In 1968-1969 he gave to Henry Kendall the first experimental evidence that protons have an internal structure, later known as quarks . For this he received, along with Kendall and Richard Taylor in 1980 the Nobel Prize in Physics "for their findings to deep inelastic scattering of electrons on protons and bound neutrons, which were essential for the development of the quark model in physics of elementary particles. "
Friedman was born in 1930 as the youngest of the two sons of Selig and Lillian Friedman Warsaw, immigrants from Russia. His father arrived in 1913, his mother a year later, on one of the last trips of the Lusitania . He received his primary and secondary education in Chicago, then he joined the University of Chicago . There he studied under Enrico Fermi in 1956 and obtained his Ph.D. in physics. He then went to Stanford University where he came from in the research Robert Hofstadter . Here he became familiar with counter physics and electron scattering. In 1960 he joined the Faculty of Physics of the Massachusetts Institute of Technology (MIT).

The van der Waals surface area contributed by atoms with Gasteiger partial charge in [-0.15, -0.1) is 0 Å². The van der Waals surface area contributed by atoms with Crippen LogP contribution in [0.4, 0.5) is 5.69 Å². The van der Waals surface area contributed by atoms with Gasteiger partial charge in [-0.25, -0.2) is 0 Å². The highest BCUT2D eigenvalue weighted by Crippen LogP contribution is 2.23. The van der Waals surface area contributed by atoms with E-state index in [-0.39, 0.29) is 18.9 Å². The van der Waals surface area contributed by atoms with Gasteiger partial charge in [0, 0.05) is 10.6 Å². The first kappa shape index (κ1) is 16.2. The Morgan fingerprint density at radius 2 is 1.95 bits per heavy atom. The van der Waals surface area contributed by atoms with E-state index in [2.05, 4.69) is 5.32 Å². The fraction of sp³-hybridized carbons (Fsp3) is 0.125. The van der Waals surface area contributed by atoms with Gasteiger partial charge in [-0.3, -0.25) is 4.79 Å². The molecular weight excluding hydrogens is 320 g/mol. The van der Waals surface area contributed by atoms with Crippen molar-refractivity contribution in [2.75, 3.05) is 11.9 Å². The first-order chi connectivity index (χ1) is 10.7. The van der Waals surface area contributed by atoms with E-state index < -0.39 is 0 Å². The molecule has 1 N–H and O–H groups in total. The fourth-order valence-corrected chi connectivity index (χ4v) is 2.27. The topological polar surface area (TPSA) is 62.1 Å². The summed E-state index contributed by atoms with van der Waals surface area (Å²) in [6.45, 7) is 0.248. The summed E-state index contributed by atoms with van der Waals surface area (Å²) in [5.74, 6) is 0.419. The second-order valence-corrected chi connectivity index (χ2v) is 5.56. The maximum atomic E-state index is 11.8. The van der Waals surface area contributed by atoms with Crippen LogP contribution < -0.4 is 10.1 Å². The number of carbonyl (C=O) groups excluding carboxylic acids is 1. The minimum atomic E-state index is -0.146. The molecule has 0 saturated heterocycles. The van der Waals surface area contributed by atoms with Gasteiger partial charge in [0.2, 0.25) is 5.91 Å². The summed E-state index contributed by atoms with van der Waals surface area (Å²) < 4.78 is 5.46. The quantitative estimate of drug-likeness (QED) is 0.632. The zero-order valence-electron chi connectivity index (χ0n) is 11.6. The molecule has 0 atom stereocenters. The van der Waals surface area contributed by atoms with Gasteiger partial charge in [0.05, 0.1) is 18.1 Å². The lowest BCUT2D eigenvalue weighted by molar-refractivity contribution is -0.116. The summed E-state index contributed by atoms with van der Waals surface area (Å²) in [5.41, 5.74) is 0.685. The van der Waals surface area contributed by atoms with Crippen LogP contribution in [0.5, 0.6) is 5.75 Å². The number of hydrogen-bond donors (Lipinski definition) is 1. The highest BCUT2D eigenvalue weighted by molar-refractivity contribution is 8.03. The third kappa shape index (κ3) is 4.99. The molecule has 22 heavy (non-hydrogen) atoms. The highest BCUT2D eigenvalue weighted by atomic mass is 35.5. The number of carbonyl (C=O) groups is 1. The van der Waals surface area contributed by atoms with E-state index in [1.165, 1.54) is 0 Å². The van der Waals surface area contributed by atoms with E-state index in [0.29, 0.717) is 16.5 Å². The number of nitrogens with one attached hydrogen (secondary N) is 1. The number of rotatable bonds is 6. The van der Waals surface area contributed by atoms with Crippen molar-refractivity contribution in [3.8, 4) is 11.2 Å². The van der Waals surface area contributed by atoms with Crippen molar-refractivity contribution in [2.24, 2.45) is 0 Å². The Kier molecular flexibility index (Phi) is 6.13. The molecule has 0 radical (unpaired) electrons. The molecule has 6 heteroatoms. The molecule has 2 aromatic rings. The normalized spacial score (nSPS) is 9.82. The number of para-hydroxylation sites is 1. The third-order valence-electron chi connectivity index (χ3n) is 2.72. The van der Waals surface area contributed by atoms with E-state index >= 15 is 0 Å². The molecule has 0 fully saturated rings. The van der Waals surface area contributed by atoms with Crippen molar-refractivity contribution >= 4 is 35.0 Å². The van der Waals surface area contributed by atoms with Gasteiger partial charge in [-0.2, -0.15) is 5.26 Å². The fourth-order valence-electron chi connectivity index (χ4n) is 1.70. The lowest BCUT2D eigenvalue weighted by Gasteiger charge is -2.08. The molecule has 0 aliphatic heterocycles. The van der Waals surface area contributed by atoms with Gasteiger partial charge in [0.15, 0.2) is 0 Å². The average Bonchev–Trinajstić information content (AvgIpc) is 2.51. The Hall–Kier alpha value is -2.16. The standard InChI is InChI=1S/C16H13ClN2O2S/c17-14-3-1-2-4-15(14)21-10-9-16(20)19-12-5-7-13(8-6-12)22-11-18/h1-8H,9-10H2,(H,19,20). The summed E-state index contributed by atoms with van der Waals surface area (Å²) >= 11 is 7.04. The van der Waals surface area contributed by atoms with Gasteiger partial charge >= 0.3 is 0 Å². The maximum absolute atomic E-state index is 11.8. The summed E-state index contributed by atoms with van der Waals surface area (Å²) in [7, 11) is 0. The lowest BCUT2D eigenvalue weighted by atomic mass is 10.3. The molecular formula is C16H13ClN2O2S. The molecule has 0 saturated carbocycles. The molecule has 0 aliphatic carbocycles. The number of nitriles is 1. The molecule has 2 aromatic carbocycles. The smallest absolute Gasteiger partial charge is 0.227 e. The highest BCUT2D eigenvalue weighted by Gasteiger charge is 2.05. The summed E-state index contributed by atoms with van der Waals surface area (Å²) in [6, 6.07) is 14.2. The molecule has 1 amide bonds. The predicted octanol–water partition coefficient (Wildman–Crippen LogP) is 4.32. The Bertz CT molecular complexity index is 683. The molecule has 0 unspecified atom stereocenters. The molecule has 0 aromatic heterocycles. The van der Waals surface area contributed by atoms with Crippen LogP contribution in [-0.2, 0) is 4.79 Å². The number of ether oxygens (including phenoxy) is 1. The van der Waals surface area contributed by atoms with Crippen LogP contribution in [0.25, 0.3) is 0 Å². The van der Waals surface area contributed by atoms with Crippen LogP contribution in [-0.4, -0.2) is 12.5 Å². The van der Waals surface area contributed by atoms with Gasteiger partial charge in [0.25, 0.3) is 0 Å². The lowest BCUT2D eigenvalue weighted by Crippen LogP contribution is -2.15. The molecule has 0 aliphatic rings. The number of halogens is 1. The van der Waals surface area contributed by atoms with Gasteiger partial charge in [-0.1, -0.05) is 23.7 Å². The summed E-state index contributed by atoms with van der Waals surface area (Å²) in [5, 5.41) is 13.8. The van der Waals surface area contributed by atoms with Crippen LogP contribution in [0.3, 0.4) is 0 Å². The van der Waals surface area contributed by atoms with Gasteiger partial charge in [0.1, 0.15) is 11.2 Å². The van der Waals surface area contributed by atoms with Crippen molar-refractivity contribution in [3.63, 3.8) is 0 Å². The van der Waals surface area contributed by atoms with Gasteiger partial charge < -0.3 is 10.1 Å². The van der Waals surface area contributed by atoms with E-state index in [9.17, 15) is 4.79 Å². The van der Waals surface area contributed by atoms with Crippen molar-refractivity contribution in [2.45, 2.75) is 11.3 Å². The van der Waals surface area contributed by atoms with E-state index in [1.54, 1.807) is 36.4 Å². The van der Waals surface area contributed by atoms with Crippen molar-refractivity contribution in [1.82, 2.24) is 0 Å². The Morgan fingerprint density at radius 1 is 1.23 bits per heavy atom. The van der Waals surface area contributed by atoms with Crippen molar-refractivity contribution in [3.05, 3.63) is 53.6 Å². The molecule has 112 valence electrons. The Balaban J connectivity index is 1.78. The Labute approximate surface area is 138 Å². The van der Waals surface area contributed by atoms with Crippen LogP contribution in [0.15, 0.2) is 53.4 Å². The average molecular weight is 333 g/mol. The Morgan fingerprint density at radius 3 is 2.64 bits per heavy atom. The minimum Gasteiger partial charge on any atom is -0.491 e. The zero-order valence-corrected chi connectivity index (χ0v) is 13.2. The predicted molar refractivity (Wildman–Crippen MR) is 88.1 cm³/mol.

Along with Kendall Taylor was involved in experiments at the Stanford Linear Accelerator Center (SLAC), while he shuttled back and forth between MIT and California. In 1980 he was appointed director of the Laboratory of Nuclear Science at MIT, and he served from 1983 to 1988 as head of the physics department. Friedman is a member of the Board of Sponsors ofThe Bulletin of Atomic Scientists .